55 elephants die in a nature reserve due to drought in Zimbabwe

55 elephants die in a nature reserve due to drought in Zimbabwe

The situation is desperate. The local authorities are in search of funds to carry out more water wells for the animals of the reserve.

Some 55 elephants died of thirst and hunger in Zimbabwe's largest nature reserve, Hwange National Park, said the country's National Parks and Wildlife Authority spokesman Tinashe Farawo.

We can confirm that a total of 55 elephants have died in Hwange National Park in the last two months due to hunger (…) The situation in most of our parks is serious due to the drought induced by climate changeFarawo commented.

The biggest threat to our animals now is the loss of habitat (…) We have managed to significantly reduce poaching, because we were losing hundreds of elephants, last year we only lost around 20 specimens due to poachingFarawo added.

To try to resolve the situation, the wildlife agency has been drilling wells up to 400 meters to find water for the animals.

They propose hunting and controlled export as a solution

Although the elephant population has declined from around 415,000 to 111,000 in Africa in the last decade, Zimbabwe has one of the largest populations of pachyderms. The country is looking for ways to allow controlled hunting and export of animals to ease pressure on habitat and raise money for conservation.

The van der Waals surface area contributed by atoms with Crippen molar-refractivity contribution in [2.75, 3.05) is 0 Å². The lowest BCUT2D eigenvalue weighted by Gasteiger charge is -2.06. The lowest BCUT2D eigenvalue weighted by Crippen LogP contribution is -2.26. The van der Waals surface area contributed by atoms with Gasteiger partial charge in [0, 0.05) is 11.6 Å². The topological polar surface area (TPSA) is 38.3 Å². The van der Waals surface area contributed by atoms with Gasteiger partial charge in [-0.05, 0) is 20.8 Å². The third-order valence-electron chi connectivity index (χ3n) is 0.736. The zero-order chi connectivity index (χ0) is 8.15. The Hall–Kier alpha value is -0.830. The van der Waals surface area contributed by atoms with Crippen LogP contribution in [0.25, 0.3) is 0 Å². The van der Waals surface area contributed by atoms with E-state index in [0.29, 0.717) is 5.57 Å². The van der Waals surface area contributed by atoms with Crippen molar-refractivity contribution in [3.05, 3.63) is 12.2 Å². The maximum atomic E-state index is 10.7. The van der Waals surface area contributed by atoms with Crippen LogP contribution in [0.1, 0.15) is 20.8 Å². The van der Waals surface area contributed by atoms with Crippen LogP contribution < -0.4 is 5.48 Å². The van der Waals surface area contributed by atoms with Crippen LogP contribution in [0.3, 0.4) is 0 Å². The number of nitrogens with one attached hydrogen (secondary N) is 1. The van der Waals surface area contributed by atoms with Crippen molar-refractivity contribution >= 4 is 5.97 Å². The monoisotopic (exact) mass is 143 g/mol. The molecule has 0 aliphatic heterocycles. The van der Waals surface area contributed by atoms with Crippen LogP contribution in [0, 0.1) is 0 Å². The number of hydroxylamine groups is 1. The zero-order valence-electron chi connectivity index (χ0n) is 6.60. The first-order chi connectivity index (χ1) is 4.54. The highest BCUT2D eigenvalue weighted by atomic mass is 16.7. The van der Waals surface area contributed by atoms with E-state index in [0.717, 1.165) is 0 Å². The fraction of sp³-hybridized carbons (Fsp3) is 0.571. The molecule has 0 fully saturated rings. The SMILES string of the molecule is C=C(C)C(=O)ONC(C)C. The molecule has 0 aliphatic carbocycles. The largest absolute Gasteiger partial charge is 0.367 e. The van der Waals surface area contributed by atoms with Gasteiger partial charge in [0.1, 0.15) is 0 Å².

Zimbabwe can host about 55,000 elephants, but there are now about 85,000, according to a government agency. However, they do not count as much as Zimbabwe made almost 2.5 million euros from the sale of 90 elephants to China and Dubai between 2012 and 2018, in an effort to reduce their numbers and generate more income, Farawo notes. "We believe in the sustainable use of our resources, and these elephants must pay for their maintenance”, He declared in a telephone interview.

Botswana, which also has a large elephant population, this year lifted the ban on hunting elephants, saying the move would help reduce human-animal conflict and generate income.

Botswana, Namibia, Zambia and Zimbabwe have called for the global ban on elephant ivory trade to be relaxed to reduce the number of animals and ease pressure on their territories.

Food scarcity

Not only the elephants have been affected, other species are also moving to the communities near the park in search of food and water, which generates tension among the inhabitants due to the possible presence of lions in the area.

Lack of food does not only affect animals. People are also being affected by the lack of water for irrigation and because the same animals that move in search of food to the most populated areas are destroying the crops.

There are also more serious situations with predators, Farawo assures that 200 people died in one "conflict between humans and animals"In the last five years and that"at least 7,000 hectares of crops have been destroyed by elephants”.

Food shortages have been caused by the combined effects of an economic recession and a drought attributed to the El Niño weather phenomenon.

With information from:

Video: Shocking moment elephant suddenly collapses and dies in India (August 2021).